Fire: The Coastal areas of Abel Tasman National Park are often at great fire risk during summer. At all times, light open fires only in the fireplaces provided, or below the high tide mark on beches but not when onshore winds are blowing! Keep fires small and ensure that they are completely extinguished before you leave them. When total fire bans are in force, no open fires may be lit anywhere. Park rangers will ensure that such bans are strictly enforced. During periods of extreme fire risk, it is possible that the park may be entirely closed to visitors.

Tides: The Coast has a wide tidal range varying from 2.5 m to as much as 4 m. The Estuaries and lagoon entrances at Marahau (Sandy Bay), Torrent Bay, Bark Bay, Awaroa and Wainui normally must be crossed on foot only during the period 2 hours either side of low water. You must plan each stage of your walk with this in mind. Current tidetables are posted at both ends of the track, at huts and other points en route. Take notice!!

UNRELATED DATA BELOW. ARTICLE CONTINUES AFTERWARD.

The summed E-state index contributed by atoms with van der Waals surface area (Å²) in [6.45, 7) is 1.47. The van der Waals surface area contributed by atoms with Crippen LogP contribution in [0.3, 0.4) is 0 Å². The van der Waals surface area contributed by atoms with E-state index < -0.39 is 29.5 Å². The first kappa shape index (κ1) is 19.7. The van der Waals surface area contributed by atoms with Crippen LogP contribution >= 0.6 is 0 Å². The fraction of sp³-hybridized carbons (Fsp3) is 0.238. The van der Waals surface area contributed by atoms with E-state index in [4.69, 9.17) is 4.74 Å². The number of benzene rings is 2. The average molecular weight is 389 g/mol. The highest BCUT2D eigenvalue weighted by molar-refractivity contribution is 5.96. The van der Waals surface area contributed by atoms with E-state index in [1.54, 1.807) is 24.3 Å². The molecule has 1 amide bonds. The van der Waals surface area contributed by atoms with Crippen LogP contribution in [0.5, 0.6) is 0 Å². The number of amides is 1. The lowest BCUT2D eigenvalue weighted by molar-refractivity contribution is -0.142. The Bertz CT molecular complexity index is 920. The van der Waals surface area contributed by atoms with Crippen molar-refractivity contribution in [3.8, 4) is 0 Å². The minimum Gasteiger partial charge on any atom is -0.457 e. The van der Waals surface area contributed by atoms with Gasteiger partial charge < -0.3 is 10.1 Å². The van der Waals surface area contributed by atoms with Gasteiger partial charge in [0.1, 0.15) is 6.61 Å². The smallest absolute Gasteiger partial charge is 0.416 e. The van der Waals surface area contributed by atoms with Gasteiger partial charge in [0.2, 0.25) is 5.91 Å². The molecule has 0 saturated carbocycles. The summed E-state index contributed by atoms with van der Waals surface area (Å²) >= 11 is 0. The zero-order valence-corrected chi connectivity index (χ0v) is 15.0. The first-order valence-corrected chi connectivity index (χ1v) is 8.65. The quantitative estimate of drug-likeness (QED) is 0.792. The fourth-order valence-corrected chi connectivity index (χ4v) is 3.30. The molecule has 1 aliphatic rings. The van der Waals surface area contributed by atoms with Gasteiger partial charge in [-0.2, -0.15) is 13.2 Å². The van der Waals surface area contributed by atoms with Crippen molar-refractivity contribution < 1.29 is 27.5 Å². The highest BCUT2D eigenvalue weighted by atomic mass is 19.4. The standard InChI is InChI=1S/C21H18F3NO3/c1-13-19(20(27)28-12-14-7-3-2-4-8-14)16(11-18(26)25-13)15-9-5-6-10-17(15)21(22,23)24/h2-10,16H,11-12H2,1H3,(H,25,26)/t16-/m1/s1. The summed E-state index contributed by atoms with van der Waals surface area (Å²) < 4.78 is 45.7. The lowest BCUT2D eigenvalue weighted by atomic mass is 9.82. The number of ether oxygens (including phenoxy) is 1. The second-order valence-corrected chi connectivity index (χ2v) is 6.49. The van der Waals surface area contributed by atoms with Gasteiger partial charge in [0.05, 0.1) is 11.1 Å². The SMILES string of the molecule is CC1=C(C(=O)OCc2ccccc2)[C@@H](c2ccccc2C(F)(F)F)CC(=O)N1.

More>> Abel Tasman Coastal Track Photos & DOC Track Brochure
Distances Tracks / Times

But observation of one's surroundings is reduced in direct proportion to the speed of travel and, one might add, the weight of one's load. Most Abel Tasman Coastal Track Walkers will want to take their time - for comfort's sake and to take in to the full attraction of the natural environment.

Marahau to Anchorage Hut
8 km
3 hrs(4)
Anchorage Hut (Torrest Bay) to Bark Bay
9 km
2.5 hrs (3)
Bark Bay to Awaroa Bay
11 km
2.5 hrs (3)
Awaroa Bay to Totaranui
6 km
1.5 hrs (2)
Totaranui to Whariwharangi Bay
3 hrs ( 3.5)
Whariwharangi Bay to Wainui Inlet  
1 - 1.5 hrs
Totaranui to Wainui Inlet
13 km
4.5 hrs

Further Information

Department of Conservation

Nelson Visitor Centre
Cnr Trafalgar & Halifax Streets NELSON
Phone: (03) 548 2304
Email: or